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EPM Clues from Sarcocystis falcatula

Updated: Nov 1, 2023

Did you ever wonder why diagnosing EPM due to Sarcocystis neurona is difficult? That was an initial conundrum when I began my PhD project. Why didn't the available serodiagnostic tests answer the question about which horses had an infection with Sarcocystis neurona in the central nervous tissues that is the disease, EPM.


Tools had to be developed that could define infection and disease, and I became part of that process in 1999. Wisdom came from one of my advisors. Dr. Ellis Greiner, a parasitologist at UF. He often said "science is self-correcting", he was right, it just may take a generation or two for EPM science to self-correct.


I found the best source of information in the literature, especially the infection studies done by Dr. Edith Box. She was retired by the time I read her work. Her three papers detailing infection of the definitive and intermediate hosts of Sarcocystis falcatula would later correct the science about EPM.


 

What Dr. Box taught about S. falcatula


Edith Box re-described Sarcocystis falcatula in 1984. The original description was in 1893, and it was described again in 1929. It was settled science that the opossum is a definitive host for falcatula. Dr. Box knew that she could infect birds using the infective oocysts found in the feces of the opossum. She showed that S. falcatula could infect the budgie, the sparrow, and the canary, but not ducks. S. falcatula also infects other birds, (many of the intermediate hosts are described in the literature), the hosts include cowbirds and grackles.

parasite cyst in the muscle of a horse
S. fayeri sarcocyst in a horse muscle

Box showed that the oocysts release the infectious stage of the parasite in the cells of the birds intestine and in fifteen days or so cysts, called sarcocysts, develop in the birds muscles. The obligate intracellular parasites (the parasite must remain in a cell) are carried to the muscle in the bloodstream. Finally, feeding the infected muscle tissue to opossums infects the opossum. That completes the life cycle of the parasite. By the way, the natural intermediate host for S. fayeri is the horse and the definitive host is the dog. This is the way horses get equine muscular sarcocystosis (EMS).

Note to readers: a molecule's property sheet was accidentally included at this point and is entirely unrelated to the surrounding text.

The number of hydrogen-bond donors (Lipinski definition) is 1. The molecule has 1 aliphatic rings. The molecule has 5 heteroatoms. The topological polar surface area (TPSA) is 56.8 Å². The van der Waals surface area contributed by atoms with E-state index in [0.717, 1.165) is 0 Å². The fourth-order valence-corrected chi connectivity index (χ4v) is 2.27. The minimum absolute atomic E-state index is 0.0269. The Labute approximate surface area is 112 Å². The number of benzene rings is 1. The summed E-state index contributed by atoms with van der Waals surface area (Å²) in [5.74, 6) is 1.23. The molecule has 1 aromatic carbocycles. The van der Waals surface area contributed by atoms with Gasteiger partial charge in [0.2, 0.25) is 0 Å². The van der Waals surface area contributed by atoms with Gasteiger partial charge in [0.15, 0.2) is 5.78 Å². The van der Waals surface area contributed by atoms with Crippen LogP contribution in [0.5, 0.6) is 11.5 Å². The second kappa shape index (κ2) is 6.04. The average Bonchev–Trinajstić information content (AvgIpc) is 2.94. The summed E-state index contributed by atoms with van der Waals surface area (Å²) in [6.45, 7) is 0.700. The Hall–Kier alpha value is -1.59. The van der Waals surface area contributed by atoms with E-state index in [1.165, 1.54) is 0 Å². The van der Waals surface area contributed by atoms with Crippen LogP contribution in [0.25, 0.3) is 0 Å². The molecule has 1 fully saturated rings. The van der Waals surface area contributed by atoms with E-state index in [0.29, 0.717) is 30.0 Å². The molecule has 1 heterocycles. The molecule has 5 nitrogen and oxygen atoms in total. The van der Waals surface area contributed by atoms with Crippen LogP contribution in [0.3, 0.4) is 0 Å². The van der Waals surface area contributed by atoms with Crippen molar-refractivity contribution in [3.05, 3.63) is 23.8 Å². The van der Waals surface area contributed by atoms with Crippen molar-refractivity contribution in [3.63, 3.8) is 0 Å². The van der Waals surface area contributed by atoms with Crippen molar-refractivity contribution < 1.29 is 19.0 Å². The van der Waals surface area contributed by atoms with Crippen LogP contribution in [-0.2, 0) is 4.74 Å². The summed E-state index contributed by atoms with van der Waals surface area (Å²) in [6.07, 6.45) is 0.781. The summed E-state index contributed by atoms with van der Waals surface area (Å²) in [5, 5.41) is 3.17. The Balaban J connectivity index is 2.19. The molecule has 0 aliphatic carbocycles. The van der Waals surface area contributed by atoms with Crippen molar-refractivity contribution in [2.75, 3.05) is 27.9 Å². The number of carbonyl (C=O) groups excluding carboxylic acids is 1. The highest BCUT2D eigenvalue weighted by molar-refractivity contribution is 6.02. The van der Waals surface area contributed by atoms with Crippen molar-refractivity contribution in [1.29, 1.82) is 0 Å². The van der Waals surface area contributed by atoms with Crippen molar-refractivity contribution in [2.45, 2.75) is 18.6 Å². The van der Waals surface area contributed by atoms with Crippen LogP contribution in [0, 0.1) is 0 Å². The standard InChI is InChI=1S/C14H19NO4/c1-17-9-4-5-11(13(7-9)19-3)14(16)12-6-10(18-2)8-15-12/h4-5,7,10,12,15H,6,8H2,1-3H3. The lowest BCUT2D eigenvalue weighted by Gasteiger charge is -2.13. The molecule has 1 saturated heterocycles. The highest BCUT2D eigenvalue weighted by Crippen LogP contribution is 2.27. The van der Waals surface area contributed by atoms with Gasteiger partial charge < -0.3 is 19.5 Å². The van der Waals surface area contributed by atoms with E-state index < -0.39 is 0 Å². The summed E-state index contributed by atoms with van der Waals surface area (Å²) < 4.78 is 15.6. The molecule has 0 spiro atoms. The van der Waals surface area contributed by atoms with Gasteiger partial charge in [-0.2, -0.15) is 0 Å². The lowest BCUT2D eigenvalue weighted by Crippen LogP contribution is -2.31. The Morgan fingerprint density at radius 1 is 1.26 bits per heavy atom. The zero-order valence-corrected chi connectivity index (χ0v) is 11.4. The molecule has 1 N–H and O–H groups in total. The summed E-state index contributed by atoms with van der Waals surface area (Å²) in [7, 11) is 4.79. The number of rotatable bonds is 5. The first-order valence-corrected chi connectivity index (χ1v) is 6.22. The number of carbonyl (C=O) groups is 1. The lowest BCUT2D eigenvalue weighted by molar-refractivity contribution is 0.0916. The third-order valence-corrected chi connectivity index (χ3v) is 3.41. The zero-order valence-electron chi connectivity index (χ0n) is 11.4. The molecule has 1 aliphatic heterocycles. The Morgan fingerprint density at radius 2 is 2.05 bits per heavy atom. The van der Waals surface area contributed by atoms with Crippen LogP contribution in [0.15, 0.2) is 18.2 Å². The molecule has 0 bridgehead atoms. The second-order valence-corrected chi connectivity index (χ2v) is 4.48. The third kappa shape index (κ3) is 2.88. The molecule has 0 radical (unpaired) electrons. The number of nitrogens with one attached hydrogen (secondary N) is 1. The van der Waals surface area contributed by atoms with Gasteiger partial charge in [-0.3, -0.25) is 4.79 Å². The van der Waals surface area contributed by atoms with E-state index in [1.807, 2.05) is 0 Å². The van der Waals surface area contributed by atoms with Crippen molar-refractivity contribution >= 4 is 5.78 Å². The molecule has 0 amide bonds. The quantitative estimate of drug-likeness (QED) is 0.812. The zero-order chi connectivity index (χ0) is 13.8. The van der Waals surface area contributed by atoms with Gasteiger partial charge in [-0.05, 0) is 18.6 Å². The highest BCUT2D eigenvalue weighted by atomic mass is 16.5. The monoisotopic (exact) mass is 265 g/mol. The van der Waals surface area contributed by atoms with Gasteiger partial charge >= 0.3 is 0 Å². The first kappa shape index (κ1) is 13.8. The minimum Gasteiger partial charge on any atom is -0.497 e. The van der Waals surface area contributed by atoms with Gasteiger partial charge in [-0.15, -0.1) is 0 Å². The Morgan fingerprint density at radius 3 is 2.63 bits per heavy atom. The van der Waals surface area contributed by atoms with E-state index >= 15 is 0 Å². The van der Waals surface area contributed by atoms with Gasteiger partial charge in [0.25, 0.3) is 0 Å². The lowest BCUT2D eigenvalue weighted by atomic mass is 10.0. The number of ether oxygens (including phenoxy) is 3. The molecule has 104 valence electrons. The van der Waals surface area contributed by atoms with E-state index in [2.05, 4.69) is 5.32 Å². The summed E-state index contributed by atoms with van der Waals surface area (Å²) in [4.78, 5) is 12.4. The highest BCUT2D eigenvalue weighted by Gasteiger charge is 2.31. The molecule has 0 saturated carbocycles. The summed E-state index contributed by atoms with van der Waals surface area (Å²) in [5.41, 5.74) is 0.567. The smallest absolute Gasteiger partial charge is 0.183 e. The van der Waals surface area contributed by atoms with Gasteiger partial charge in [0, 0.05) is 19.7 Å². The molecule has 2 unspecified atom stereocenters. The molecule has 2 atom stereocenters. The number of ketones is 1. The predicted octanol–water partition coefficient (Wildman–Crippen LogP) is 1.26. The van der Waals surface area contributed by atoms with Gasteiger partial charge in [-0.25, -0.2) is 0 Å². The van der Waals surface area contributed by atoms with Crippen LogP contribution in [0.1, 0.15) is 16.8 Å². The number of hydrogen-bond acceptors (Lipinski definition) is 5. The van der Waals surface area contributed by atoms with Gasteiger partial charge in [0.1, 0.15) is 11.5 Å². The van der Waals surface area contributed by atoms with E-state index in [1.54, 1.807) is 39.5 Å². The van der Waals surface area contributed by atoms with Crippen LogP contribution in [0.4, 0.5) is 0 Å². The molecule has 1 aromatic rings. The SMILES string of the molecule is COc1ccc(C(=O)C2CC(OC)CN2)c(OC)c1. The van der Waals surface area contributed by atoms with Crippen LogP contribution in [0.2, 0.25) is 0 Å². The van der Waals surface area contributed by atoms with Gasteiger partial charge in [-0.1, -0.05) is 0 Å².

Dr. Box showed that most intermediate hosts get brain inflammation and the infected animals show signs including depression. Her work showed that organisms that were in muscles did not establish new infections to neighboring muscles! Take note of this important point about these parasistes and what it means for cases of EPM. It means the parasites found in cysts are terminally committed, they can't go back and infect more cells in the intermediate host. To continue in the life cycle the cysts found in the muscle tissue must be eaten by the definitive host. This is the biology of Sarcocystis and true for all the species of Sarcocystis parasites. She determined this part of the Sarcocystis biology by looking at the size (the cysts get larger with age— new cysts are small and large cysts are older) of the sarcocyst.